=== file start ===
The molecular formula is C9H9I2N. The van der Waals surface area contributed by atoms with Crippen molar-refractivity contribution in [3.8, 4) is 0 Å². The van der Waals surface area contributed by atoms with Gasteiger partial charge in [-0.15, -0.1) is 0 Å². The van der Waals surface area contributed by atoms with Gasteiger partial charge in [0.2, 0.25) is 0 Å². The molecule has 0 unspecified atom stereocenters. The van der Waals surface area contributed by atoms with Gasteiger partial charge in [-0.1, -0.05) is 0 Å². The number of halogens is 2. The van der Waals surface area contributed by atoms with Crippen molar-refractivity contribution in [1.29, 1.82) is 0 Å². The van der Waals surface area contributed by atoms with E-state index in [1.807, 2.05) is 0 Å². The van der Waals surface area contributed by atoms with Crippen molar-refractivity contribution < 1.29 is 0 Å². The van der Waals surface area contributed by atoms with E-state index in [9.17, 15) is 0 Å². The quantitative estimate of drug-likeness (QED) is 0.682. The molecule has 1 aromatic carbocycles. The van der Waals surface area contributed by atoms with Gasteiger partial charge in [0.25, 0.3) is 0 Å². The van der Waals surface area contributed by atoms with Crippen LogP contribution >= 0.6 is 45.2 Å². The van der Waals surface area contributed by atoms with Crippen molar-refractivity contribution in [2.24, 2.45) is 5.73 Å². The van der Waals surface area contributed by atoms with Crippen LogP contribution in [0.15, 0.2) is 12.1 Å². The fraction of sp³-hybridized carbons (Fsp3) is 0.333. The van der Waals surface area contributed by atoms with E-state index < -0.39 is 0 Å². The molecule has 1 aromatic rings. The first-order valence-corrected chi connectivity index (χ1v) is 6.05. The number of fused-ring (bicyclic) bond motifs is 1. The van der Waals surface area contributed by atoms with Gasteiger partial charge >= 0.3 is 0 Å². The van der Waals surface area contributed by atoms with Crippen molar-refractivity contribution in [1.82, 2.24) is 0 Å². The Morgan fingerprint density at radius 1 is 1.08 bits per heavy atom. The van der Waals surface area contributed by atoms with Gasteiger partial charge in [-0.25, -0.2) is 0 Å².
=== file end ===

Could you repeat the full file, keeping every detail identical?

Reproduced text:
The molecular formula is C9H9I2N. The van der Waals surface area contributed by atoms with Crippen molar-refractivity contribution in [3.8, 4) is 0 Å². The van der Waals surface area contributed by atoms with Gasteiger partial charge in [-0.15, -0.1) is 0 Å². The van der Waals surface area contributed by atoms with Gasteiger partial charge in [0.2, 0.25) is 0 Å². The molecule has 0 unspecified atom stereocenters. The van der Waals surface area contributed by atoms with Gasteiger partial charge in [-0.1, -0.05) is 0 Å². The number of halogens is 2. The van der Waals surface area contributed by atoms with Crippen molar-refractivity contribution in [1.29, 1.82) is 0 Å². The van der Waals surface area contributed by atoms with E-state index in [1.807, 2.05) is 0 Å². The van der Waals surface area contributed by atoms with Crippen molar-refractivity contribution < 1.29 is 0 Å². The van der Waals surface area contributed by atoms with E-state index in [9.17, 15) is 0 Å². The quantitative estimate of drug-likeness (QED) is 0.682. The molecule has 1 aromatic carbocycles. The van der Waals surface area contributed by atoms with Gasteiger partial charge in [0.25, 0.3) is 0 Å². The van der Waals surface area contributed by atoms with Crippen LogP contribution >= 0.6 is 45.2 Å². The van der Waals surface area contributed by atoms with Crippen molar-refractivity contribution in [2.24, 2.45) is 5.73 Å². The van der Waals surface area contributed by atoms with Crippen LogP contribution in [0.15, 0.2) is 12.1 Å². The fraction of sp³-hybridized carbons (Fsp3) is 0.333. The van der Waals surface area contributed by atoms with E-state index < -0.39 is 0 Å². The molecule has 1 aromatic rings. The first-order valence-corrected chi connectivity index (χ1v) is 6.05. The number of fused-ring (bicyclic) bond motifs is 1. The van der Waals surface area contributed by atoms with Gasteiger partial charge >= 0.3 is 0 Å². The van der Waals surface area contributed by atoms with Crippen molar-refractivity contribution in [1.82, 2.24) is 0 Å². The Morgan fingerprint density at radius 1 is 1.08 bits per heavy atom. The van der Waals surface area contributed by atoms with Gasteiger partial charge in [-0.25, -0.2) is 0 Å².